THE GROWING FAMILY

Having kids changes everything. Whether you've just had your first child or are getting to the point where your kids can't comfortably share a bedroom any longer, there's plenty to consider when you're ready to size up to a home that will fit your growing family.

  • Schools: 53% of buyers with children under 18 say that school districts are a major factor in their home buying decision.But when you're moving to a new community, it can be tough to figure out what the schools are actually like. That's why talking to a local real estate agent can be a gamechanger.
  • Lifestyle: How will the home you purchase affect your family's lifestyle? Features like a pool, a finished basement, or an open floor plan can help you enjoy time together.
  • Functionality: Consider your day-to-day needs. Will a walk-in pantry or a well-designed laundry room make life easier? Chances are, you won't find every nice-to-have in one home. But we can help you assess your options and give you a sense of what is realistic within your budget.

THE EMPTY NESTERS

When we talk about empty nesters, we usually think about downsizing. With kids out of the house, extra rooms can quickly become more trouble than they're worth. But there's plenty for empty nesters to think about besides square footage.

  • Maintenance: Ready to relax or travel now that the kids are gone? Keep in mind that newer homes tend to require fewer repairs, and smaller homes have less space to clean. And if you don't love yard work, a condo or townhouse might be preferable to a single-family home.

  • Lifestyle: If you're retired (or nearing it), consider how you'd like to spend your days. For some, that might mean living near a golf course or a beach. For others, being able to walk downtown for a nice dinner out is the priority. And with more time to spend as you wish, proximity to a supportive community of friends and family is priceless.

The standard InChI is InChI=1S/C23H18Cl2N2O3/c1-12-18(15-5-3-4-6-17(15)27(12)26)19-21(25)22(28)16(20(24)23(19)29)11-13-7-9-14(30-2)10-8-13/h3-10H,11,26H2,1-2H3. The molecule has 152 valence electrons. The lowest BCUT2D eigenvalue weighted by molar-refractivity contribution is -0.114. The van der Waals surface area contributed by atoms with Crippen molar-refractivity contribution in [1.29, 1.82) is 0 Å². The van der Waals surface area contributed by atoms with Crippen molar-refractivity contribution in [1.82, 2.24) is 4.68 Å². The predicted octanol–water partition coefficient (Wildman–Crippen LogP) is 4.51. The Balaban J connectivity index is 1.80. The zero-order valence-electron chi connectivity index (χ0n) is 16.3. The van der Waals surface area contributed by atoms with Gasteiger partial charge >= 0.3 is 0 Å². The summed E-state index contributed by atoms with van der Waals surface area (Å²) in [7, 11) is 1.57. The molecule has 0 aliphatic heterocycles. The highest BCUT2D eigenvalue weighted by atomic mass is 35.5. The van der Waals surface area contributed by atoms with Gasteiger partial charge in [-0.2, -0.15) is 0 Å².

• Ability to age in place: We can't escape aging, so it's wise to think ahead. This may mean choosing a single-story home with a walk-in tub or shower. Location matters, too—if your family will be providing support, are they close by? Can you easily reach necessities like grocery stores and healthcare? A few careful considerations now can make staying in your home long-term much more feasible.

FINDING THE RIGHT HOME FOR RIGHT NOW

Whatever stage you're embarking on next, insight into local neighborhoods, prices, and housing stock will help you hone in on exactly where you want to live and what kind of home is right for you. Buying a home—whether it's your first or your fifth—is a big decision, but we're here to support you every step of the way.

We support the Fair Housing Act and equal opportunity housing.

March
22

List home for sale

Whether you have lived in your home for several years or several decades, there may come a time when you decide to put your home up for sale. To tackle the challenge, our real estate agents will guide you through the process to make sure your home makes a big impression on potential buyers looking for Spokane homes for sale.

Putting your home on the market can be a stressful event, but you can eliminate stress by knowing what to do before listing your home. Prepare you home for the busy spring market by following these tips. 

Click Here to Read More...

January
25

Kitchen Upgrade Tips